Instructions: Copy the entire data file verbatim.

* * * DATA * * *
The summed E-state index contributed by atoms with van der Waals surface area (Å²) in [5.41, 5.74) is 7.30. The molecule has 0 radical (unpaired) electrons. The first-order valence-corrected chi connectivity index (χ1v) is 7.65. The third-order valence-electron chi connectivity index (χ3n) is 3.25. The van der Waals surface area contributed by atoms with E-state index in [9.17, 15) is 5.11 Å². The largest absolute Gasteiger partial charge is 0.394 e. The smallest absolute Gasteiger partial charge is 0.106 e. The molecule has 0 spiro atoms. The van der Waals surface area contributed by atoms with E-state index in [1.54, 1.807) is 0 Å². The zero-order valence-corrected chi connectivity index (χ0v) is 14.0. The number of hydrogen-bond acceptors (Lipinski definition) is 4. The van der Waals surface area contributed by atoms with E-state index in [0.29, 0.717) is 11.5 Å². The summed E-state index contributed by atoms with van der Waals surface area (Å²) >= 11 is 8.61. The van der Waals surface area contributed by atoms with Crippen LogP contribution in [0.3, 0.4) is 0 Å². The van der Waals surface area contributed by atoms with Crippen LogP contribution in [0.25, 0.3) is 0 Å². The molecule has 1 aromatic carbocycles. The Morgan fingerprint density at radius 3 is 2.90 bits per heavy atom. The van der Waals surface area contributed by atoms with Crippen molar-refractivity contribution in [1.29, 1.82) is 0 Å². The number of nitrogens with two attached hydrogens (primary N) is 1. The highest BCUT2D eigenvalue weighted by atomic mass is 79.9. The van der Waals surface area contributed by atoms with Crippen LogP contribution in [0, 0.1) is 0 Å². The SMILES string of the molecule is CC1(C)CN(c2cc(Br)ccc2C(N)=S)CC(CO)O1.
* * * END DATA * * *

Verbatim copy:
The summed E-state index contributed by atoms with van der Waals surface area (Å²) in [5.41, 5.74) is 7.30. The molecule has 0 radical (unpaired) electrons. The first-order valence-corrected chi connectivity index (χ1v) is 7.65. The third-order valence-electron chi connectivity index (χ3n) is 3.25. The van der Waals surface area contributed by atoms with E-state index in [9.17, 15) is 5.11 Å². The largest absolute Gasteiger partial charge is 0.394 e. The smallest absolute Gasteiger partial charge is 0.106 e. The molecule has 0 spiro atoms. The van der Waals surface area contributed by atoms with E-state index in [1.54, 1.807) is 0 Å². The zero-order valence-corrected chi connectivity index (χ0v) is 14.0. The number of hydrogen-bond acceptors (Lipinski definition) is 4. The van der Waals surface area contributed by atoms with E-state index in [0.29, 0.717) is 11.5 Å². The summed E-state index contributed by atoms with van der Waals surface area (Å²) >= 11 is 8.61. The van der Waals surface area contributed by atoms with Crippen LogP contribution in [0.3, 0.4) is 0 Å². The van der Waals surface area contributed by atoms with Crippen LogP contribution in [0.25, 0.3) is 0 Å². The molecule has 1 aromatic carbocycles. The Morgan fingerprint density at radius 3 is 2.90 bits per heavy atom. The van der Waals surface area contributed by atoms with Crippen molar-refractivity contribution in [1.29, 1.82) is 0 Å². The number of nitrogens with two attached hydrogens (primary N) is 1. The highest BCUT2D eigenvalue weighted by atomic mass is 79.9. The van der Waals surface area contributed by atoms with Crippen LogP contribution in [0, 0.1) is 0 Å². The SMILES string of the molecule is CC1(C)CN(c2cc(Br)ccc2C(N)=S)CC(CO)O1.